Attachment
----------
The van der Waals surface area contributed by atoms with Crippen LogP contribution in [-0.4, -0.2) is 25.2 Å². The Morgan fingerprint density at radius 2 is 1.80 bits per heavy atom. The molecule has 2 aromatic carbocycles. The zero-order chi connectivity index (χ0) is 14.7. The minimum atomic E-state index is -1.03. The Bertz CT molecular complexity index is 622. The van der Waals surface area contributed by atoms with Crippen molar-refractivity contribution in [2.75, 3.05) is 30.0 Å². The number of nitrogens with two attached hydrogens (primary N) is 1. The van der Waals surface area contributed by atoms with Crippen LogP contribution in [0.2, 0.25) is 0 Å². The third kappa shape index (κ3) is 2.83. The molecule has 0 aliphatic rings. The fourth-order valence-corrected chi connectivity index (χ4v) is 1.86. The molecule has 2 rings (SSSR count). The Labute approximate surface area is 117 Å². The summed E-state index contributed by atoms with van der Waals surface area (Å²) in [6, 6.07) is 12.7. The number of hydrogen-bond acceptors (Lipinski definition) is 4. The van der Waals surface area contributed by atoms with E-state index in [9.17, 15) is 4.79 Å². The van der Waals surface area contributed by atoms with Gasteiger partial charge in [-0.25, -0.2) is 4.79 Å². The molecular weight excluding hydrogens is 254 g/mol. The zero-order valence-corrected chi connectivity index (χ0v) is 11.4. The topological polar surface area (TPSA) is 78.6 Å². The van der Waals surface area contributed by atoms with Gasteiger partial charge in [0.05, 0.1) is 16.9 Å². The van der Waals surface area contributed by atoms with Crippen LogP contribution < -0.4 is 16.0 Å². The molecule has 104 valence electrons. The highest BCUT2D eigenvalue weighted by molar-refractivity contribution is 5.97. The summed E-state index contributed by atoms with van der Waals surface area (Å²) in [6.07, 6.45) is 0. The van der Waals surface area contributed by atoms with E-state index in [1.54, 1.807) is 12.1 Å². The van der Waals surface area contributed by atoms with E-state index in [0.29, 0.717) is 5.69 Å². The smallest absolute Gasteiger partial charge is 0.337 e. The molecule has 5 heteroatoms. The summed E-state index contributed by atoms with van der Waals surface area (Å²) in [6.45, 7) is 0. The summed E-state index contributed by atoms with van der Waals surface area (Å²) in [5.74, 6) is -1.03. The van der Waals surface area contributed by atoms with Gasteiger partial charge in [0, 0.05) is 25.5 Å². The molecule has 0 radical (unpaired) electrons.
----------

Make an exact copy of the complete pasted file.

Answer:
The van der Waals surface area contributed by atoms with Crippen LogP contribution in [-0.4, -0.2) is 25.2 Å². The Morgan fingerprint density at radius 2 is 1.80 bits per heavy atom. The molecule has 2 aromatic carbocycles. The zero-order chi connectivity index (χ0) is 14.7. The minimum atomic E-state index is -1.03. The Bertz CT molecular complexity index is 622. The van der Waals surface area contributed by atoms with Crippen molar-refractivity contribution in [2.75, 3.05) is 30.0 Å². The number of nitrogens with two attached hydrogens (primary N) is 1. The van der Waals surface area contributed by atoms with Crippen LogP contribution in [0.2, 0.25) is 0 Å². The third kappa shape index (κ3) is 2.83. The molecule has 0 aliphatic rings. The fourth-order valence-corrected chi connectivity index (χ4v) is 1.86. The molecule has 2 rings (SSSR count). The Labute approximate surface area is 117 Å². The summed E-state index contributed by atoms with van der Waals surface area (Å²) in [6, 6.07) is 12.7. The number of hydrogen-bond acceptors (Lipinski definition) is 4. The van der Waals surface area contributed by atoms with E-state index in [9.17, 15) is 4.79 Å². The van der Waals surface area contributed by atoms with Gasteiger partial charge in [-0.25, -0.2) is 4.79 Å². The molecular weight excluding hydrogens is 254 g/mol. The zero-order valence-corrected chi connectivity index (χ0v) is 11.4. The topological polar surface area (TPSA) is 78.6 Å². The van der Waals surface area contributed by atoms with Gasteiger partial charge in [0.05, 0.1) is 16.9 Å². The van der Waals surface area contributed by atoms with Crippen LogP contribution < -0.4 is 16.0 Å². The molecule has 104 valence electrons. The highest BCUT2D eigenvalue weighted by molar-refractivity contribution is 5.97. The summed E-state index contributed by atoms with van der Waals surface area (Å²) in [6.07, 6.45) is 0. The van der Waals surface area contributed by atoms with E-state index in [1.54, 1.807) is 12.1 Å². The van der Waals surface area contributed by atoms with E-state index in [0.29, 0.717) is 5.69 Å². The smallest absolute Gasteiger partial charge is 0.337 e. The molecule has 5 heteroatoms. The summed E-state index contributed by atoms with van der Waals surface area (Å²) in [6.45, 7) is 0. The summed E-state index contributed by atoms with van der Waals surface area (Å²) in [5.74, 6) is -1.03. The van der Waals surface area contributed by atoms with Gasteiger partial charge in [0, 0.05) is 25.5 Å². The molecule has 0 radical (unpaired) electrons.